draft-ietf-tcpm-fastopen-02.txt   draft-ietf-tcpm-fastopen-03.txt 
Internet Draft Y. Cheng Internet Draft Y. Cheng
draft-ietf-tcpm-fastopen-02.txt J. Chu draft-ietf-tcpm-fastopen-03.txt J. Chu
Intended status: Experimental S. Radhakrishnan Intended status: Experimental S. Radhakrishnan
Expiration date: April, 2013 A. Jain Expiration date: August, 2013 A. Jain
Google, Inc. Google, Inc.
Octobor 22, 2012 Feburary 25, 2013
TCP Fast Open TCP Fast Open
Status of this Memo Status of this Memo
Distribution of this memo is unlimited. Distribution of this memo is unlimited.
This Internet-Draft is submitted in full conformance with the This Internet-Draft is submitted in full conformance with the
provisions of BCP 78 and BCP 79. provisions of BCP 78 and BCP 79.
skipping to change at page 2, line 21 skipping to change at page 2, line 21
(3WHS) to complete before data can be exchanged. (3WHS) to complete before data can be exchanged.
Terminology Terminology
The key words "MUST", "MUST NOT", "REQUIRED", "SHALL", "SHALL NOT", The key words "MUST", "MUST NOT", "REQUIRED", "SHALL", "SHALL NOT",
"SHOULD", "SHOULD NOT", "RECOMMENDED", "MAY", and "OPTIONAL" in this "SHOULD", "SHOULD NOT", "RECOMMENDED", "MAY", and "OPTIONAL" in this
document are to be interpreted as described in RFC 2119 [RFC2119]. document are to be interpreted as described in RFC 2119 [RFC2119].
TFO refers to TCP Fast Open. Client refers to the TCP's active open TFO refers to TCP Fast Open. Client refers to the TCP's active open
side and server refers to the TCP's passive open side. side and server refers to the TCP's passive open side.
Table of Contents
1. Introduction . . . . . . . . . . . . . . . . . . . . . . . . . 3
2. Data In SYN . . . . . . . . . . . . . . . . . . . . . . . . . . 4
2.1 Relaxing TCP semantics on duplicated SYNs . . . . . . . . . 4
2.2. SYNs with spoofed IP addresses . . . . . . . . . . . . . . 4
3. Protocol Overview . . . . . . . . . . . . . . . . . . . . . . . 5
4. Protocol Details . . . . . . . . . . . . . . . . . . . . . . . 7
4.1. Fast Open Cookie . . . . . . . . . . . . . . . . . . . . . 7
4.1.1. TCP Options . . . . . . . . . . . . . . . . . . . . . . 7
4.1.2. Server Cookie Handling . . . . . . . . . . . . . . . . 8
4.1.3. Client Cookie Handling . . . . . . . . . . . . . . . . 9
4.2. Fast Open Protocol . . . . . . . . . . . . . . . . . . . . 9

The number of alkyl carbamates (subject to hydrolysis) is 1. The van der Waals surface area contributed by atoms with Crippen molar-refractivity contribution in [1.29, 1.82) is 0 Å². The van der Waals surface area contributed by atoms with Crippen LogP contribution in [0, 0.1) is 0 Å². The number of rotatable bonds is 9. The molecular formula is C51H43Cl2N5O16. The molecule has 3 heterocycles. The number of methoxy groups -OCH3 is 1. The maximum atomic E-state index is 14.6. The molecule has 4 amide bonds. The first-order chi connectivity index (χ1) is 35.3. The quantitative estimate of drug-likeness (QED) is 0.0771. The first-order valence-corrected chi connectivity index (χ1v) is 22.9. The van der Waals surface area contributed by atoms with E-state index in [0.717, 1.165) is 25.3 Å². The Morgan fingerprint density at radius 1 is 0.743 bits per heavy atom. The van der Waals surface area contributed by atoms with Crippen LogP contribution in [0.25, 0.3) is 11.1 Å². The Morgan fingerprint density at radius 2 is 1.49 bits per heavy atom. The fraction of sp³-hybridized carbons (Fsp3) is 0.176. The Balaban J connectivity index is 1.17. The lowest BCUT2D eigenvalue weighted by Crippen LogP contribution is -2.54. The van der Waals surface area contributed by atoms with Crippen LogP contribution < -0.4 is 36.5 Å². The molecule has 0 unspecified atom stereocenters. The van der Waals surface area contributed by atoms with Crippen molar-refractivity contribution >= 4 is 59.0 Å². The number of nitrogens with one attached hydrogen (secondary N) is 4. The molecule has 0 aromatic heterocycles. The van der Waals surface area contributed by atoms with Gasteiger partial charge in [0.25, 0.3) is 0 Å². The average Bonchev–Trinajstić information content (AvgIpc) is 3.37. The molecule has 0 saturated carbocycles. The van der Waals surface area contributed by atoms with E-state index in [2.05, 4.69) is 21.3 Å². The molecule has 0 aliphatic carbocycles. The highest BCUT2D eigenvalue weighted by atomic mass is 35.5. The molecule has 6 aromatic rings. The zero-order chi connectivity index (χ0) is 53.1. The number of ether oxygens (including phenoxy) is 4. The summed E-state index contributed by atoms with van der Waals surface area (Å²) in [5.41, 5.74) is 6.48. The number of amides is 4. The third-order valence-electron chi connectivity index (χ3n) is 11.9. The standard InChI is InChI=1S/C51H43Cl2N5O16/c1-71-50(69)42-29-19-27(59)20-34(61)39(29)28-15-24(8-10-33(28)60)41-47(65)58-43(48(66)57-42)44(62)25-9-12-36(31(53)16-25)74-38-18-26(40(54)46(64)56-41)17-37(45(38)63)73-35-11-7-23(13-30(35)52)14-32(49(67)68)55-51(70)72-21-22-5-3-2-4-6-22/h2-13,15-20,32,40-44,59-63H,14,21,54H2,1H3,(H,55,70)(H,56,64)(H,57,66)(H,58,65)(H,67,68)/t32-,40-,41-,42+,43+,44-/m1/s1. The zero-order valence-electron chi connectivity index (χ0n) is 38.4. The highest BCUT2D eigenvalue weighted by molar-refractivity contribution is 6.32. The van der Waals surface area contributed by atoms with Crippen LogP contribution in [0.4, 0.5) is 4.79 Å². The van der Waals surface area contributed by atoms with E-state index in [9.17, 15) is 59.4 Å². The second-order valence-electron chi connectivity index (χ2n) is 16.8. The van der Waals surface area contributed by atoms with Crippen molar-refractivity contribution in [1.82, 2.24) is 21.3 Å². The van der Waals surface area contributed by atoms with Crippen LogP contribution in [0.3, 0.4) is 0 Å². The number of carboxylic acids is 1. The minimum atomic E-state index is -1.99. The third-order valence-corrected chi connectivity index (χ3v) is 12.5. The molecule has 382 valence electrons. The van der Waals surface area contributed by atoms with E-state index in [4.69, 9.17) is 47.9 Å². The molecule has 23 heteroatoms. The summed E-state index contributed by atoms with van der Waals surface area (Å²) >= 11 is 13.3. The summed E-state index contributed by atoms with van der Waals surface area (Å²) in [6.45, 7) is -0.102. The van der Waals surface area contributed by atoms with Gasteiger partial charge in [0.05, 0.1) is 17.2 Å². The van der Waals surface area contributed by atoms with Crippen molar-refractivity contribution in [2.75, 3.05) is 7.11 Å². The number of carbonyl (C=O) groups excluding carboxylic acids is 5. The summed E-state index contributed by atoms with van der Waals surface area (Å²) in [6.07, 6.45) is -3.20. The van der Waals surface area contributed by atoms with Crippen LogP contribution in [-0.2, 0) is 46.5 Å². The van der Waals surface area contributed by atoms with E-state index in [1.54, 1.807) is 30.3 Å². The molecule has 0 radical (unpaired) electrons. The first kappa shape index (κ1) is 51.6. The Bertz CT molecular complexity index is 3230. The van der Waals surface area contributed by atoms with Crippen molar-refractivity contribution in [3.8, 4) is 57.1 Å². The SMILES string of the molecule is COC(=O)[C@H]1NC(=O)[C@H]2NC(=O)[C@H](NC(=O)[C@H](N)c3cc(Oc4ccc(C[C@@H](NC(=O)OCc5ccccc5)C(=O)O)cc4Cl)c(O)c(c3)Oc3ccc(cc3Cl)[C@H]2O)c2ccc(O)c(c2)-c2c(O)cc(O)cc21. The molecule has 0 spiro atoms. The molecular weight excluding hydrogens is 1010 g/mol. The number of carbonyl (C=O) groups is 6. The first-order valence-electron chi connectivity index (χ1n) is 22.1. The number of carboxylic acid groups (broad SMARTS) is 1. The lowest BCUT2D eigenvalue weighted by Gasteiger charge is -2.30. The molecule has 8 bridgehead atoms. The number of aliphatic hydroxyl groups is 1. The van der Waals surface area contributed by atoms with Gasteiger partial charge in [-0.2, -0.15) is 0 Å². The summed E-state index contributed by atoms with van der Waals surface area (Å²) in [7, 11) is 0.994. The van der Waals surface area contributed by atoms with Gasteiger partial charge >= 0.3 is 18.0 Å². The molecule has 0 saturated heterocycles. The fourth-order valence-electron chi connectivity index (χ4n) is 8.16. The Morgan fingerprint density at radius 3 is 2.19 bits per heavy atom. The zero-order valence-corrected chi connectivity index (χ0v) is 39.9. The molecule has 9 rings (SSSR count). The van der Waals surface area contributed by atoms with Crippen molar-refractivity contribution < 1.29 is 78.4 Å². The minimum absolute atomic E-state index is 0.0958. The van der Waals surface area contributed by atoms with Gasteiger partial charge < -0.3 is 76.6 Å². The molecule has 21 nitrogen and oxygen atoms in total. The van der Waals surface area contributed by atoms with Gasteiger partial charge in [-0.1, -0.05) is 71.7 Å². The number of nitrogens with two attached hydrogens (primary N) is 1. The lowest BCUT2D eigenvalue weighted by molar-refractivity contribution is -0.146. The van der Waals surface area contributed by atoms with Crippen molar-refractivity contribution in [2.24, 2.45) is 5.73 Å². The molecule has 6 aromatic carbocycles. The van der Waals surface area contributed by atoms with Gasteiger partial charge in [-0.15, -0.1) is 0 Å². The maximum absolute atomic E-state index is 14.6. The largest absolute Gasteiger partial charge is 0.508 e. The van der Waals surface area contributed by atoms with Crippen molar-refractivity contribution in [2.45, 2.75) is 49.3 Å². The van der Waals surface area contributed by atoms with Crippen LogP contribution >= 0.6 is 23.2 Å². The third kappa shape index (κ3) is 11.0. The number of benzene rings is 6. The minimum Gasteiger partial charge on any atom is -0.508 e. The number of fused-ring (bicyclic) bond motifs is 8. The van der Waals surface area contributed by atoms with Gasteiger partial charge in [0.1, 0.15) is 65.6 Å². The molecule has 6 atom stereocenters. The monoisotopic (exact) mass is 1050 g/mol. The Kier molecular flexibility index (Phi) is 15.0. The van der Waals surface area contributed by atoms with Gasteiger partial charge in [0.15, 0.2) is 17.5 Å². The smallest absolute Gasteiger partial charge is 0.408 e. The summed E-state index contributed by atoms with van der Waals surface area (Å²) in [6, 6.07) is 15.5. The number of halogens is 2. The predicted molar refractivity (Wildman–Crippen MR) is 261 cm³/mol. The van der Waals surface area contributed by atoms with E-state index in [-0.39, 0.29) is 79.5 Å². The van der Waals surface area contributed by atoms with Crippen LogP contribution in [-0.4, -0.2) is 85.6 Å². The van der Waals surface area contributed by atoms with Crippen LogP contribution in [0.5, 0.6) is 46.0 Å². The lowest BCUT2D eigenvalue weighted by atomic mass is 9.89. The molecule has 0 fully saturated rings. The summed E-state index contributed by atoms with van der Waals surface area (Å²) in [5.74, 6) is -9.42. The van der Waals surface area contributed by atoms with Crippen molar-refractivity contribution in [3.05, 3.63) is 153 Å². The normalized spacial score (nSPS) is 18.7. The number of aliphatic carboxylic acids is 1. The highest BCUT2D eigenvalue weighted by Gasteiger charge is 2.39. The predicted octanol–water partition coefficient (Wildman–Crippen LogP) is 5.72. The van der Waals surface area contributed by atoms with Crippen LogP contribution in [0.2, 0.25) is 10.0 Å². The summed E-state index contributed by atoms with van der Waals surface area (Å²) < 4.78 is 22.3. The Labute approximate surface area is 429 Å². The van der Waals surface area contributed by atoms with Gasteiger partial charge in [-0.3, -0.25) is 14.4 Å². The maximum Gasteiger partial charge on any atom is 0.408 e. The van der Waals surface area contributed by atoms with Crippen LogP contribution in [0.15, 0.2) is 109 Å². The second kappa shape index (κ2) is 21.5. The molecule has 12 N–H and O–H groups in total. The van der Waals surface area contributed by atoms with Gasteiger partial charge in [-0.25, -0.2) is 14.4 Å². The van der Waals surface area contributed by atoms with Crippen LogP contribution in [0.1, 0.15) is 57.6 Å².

4.2.1. Fast Open Cookie Request . . . . . . . . . . . . . . . 10
4.2.2. TCP Fast Open . . . . . . . . . . . . . . . . . . . . . 11
5. Reliability and Deployment Issues . . . . . . . . . . . . . . . 13
6. Security Considerations . . . . . . . . . . . . . . . . . . . . 14
6.1. Server Resource Exhaustion Attack by SYN Flood with Valid
Cookies . . . . . . . . . . . . . . . . . . . . . . . . . . 14
6.2. Amplified Reflection Attack to Random Host . . . . . . . . 15
6.3 Attacks from behind sharing public IPs (NATs) . . . . . . . 16
7. TFO's Applicability . . . . . . . . . . . . . . . . . . . . . . 17
7.1 Duplicate data in SYNs . . . . . . . . . . . . . . . . . . . 17
7.2 Potential performance improvement . . . . . . . . . . . . . 17
7.3 Example: Web clients and servers . . . . . . . . . . . . . . 17
7.3.1 HTTP request replay . . . . . . . . . . . . . . . . . . 17
7.3.2 HTTP persistent connection . . . . . . . . . . . . . . . 18
8. Performance Experiments . . . . . . . . . . . . . . . . . . . . 18
9. Related Work . . . . . . . . . . . . . . . . . . . . . . . . . 19
9.1. T/TCP . . . . . . . . . . . . . . . . . . . . . . . . . . . 19
9.2. Common Defenses Against SYN Flood Attacks . . . . . . . . . 19
9.3. TCP Cookie Transaction (TCPCT) . . . . . . . . . . . . . . 20
10. IANA Considerations . . . . . . . . . . . . . . . . . . . . . 20
11. Acknowledgement . . . . . . . . . . . . . . . . . . . . . . . 20
12. References . . . . . . . . . . . . . . . . . . . . . . . . . . 20
12.1. Normative References . . . . . . . . . . . . . . . . . . . 20
12.2. Informative References . . . . . . . . . . . . . . . . . . 21
Authors' Addresses . . . . . . . . . . . . . . . . . . . . . . . . 23
1. Introduction 1. Introduction
TCP Fast Open (TFO) enables data to be exchanged safely during TCP's TCP Fast Open (TFO) enables data to be exchanged safely during TCP's
connection handshake. connection handshake.
This document describes a design that enables applications to save a This document describes a design that enables applications to save a
round trip while avoiding severe security ramifications. At the core round trip while avoiding severe security ramifications. At the core
of TFO is a security cookie used by the server side to authenticate a of TFO is a security cookie used by the server side to authenticate a
client initiating a TFO connection. This document covers the details client initiating a TFO connection. This document covers the details
of exchanging data during TCP's initial handshake, the protocol for of exchanging data during TCP's initial handshake, the protocol for
TFO cookies, and potential new security vulnerabilities and their TFO cookies, and potential new security vulnerabilities and their
mitigation. It also includes discussions of deployment issues and mitigation. It also includes discussion of deployment issues and
related proposals. TFO requires extensions to the socket API but this related proposals. TFO requires extensions to the socket API but this
document does not cover that. document does not cover that.
TFO is motivated by the performance needs of today's Web TFO is motivated by the performance needs of today's Web
applications. Network latency is determined by the round-trip time applications. Network latency is largely determined by a connection's
(RTT) and the number of round trips required to transfer application round-trip time (RTT) and the number of round trips required to
data. RTT consists of propagation delay and queuing delay. Network transfer application data. RTT consists of propagation delay and
bandwidth has grown substantially over the past two decades, reducing queuing delay.